Figures say that since Islamization of Afghanistan, Pathans and later Pakjabis (which are ethnically Bharatiyas) were more detrimental to Bharat and Indic civilization than foreign rulers (Mughals except Aurangzeb and British). The inner Vibhishana has been more detrimental to Bharat than outer Vaanaras.

Successor of Hemu’s Bharat and Maratha’s Bharat is modern Republic of India. The aim which Hemu (Rajputs) and Marathas tried to achieve was five-fold.

1. To overthrow the influence of a visible foreign power (with or without the help of alienated Bharatiyas (Pathans, Pakjabis) – Done

2. To defeat alienated Bharatiyas and overthrow their influence on policies of Bharat and her core.

3. To reconquer the territory currently occupied by alienated Bharatiyas.

4. To establish Indic system of socio-political and economics in reconquered/consolidated territory.

5. To bring alienated Bharatiyas back to Indian fold.

The fourth and fifth point has to happen simultaneously along with first three, which happen in the given order.

Hemu succeeded in overthrowing foreign power temporarily.

Marathas succeeded in overthrowing the foreign power permanently and overthrow the influence of alienated Bharatiyas on the territories and policies of Bharat. Marathas tried to win back territory (Attock campaign) but not for long (only 19 months). They tried to implement Indic system of governance and remove foreign influence but not uniformly.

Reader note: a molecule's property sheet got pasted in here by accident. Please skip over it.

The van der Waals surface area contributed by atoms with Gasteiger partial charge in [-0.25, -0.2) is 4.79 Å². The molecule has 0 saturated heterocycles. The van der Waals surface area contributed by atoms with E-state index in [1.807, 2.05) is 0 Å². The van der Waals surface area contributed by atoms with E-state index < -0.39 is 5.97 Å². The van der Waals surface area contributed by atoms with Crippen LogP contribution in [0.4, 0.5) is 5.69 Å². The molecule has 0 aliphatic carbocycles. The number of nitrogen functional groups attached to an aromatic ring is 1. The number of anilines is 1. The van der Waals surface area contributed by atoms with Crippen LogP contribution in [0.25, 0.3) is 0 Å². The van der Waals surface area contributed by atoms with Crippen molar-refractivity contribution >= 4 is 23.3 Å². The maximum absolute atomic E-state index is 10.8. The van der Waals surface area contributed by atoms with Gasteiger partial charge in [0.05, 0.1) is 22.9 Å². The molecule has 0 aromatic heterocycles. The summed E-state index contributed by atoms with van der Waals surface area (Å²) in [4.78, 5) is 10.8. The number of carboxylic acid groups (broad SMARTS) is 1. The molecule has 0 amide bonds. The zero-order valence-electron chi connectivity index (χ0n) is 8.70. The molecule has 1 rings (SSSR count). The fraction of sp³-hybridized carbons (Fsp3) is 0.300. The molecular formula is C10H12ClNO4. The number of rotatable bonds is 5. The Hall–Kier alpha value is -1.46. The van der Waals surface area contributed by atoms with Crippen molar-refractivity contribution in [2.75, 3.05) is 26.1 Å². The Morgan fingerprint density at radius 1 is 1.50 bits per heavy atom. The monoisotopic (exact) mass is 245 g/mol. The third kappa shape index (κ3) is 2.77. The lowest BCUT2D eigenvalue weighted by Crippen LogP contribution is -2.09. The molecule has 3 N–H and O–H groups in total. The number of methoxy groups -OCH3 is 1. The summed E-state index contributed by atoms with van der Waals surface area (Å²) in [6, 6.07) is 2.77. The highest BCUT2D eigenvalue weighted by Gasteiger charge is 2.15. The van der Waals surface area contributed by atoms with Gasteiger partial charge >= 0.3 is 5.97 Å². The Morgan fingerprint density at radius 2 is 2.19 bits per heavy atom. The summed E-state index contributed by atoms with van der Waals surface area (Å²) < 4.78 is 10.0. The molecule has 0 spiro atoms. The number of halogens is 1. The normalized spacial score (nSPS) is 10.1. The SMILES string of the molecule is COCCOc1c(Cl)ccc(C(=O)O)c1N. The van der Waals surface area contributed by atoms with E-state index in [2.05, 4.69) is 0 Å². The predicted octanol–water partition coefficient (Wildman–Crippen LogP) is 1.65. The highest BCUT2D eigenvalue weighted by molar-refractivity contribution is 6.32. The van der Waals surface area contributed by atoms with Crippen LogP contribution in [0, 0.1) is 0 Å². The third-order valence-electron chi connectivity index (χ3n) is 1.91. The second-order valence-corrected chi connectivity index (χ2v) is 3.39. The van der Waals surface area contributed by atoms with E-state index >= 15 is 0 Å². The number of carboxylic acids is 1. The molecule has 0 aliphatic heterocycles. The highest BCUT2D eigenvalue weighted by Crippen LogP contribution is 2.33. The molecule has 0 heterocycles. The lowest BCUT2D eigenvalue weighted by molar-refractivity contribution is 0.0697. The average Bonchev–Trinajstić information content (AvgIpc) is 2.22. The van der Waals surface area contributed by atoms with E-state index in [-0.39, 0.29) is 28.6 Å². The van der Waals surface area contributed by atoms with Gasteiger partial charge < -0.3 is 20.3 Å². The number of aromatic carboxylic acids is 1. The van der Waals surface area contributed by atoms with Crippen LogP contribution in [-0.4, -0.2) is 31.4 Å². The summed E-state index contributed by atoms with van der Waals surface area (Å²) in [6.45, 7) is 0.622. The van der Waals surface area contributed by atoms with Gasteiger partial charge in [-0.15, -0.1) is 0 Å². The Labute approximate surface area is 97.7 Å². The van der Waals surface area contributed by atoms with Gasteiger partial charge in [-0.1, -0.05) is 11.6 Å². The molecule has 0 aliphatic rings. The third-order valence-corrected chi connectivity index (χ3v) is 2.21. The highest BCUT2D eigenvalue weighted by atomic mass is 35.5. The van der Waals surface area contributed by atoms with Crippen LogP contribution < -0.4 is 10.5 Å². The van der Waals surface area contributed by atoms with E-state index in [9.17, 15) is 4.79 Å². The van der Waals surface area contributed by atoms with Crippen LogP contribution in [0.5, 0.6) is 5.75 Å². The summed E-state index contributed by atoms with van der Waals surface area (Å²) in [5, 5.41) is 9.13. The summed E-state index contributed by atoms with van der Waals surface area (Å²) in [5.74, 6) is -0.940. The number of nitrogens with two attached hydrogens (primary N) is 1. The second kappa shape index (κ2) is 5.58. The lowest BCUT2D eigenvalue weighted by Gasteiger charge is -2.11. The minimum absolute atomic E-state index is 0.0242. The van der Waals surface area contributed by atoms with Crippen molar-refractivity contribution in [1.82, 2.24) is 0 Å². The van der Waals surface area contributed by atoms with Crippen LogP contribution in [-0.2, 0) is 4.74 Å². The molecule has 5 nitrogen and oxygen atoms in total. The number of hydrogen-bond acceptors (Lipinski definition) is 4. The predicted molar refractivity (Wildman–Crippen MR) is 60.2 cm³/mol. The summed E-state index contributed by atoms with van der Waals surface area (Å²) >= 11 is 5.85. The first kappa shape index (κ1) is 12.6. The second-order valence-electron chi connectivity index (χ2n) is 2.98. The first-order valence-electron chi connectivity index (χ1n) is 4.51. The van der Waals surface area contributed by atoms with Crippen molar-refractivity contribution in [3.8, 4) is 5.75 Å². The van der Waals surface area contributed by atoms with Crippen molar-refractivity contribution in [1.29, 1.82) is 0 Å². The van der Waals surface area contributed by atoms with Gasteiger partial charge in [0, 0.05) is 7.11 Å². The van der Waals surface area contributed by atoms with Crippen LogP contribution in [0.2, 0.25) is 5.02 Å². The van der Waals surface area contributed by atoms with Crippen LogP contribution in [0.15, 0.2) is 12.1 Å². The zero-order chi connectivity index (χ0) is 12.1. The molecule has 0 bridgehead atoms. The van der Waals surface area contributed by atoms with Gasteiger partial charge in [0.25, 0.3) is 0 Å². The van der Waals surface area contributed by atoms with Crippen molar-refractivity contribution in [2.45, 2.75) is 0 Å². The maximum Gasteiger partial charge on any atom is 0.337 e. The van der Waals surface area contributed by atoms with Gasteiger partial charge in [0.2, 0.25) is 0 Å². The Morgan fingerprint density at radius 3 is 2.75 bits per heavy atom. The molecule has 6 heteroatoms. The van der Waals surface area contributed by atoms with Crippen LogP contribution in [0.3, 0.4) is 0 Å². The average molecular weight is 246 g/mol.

INC (with help of other nationalists) overthrew a visible foreign power. Republic of India (ROI) overthrew the influence of alienated Bharatiyas from core territory and policy-making of ROI. ROI has established a system of governance which is largely Indic and partially Western (similar to Marathas).

ROI has partially quarantined the alienated Bharatiya lobby in its western and north-western regions like Marathas had it quarantined in Western UP. So, ROI stands at position where Marathas were in 1760. Thankfully, owing to democracy, the early deaths of good leaders won’t harm ROI in a way it harmed Maratha-Bharat.

Just like the global politics of 1750’s, the internal lobby of alienated Bharatiyas (in current Pakistani Punjab) trying to establish a continuous state. That lobby is being used by a foreign ideology which aims for uniform society without state and class. ROI is the only player which stands in its way.

Uttishtha Bharata!

(This article was first published on author’s blog on May 1, 2010, and is being reproduced with consent. Minor edits have been done to conform to HinduPost style-guide.)

(Featured image source: BBC)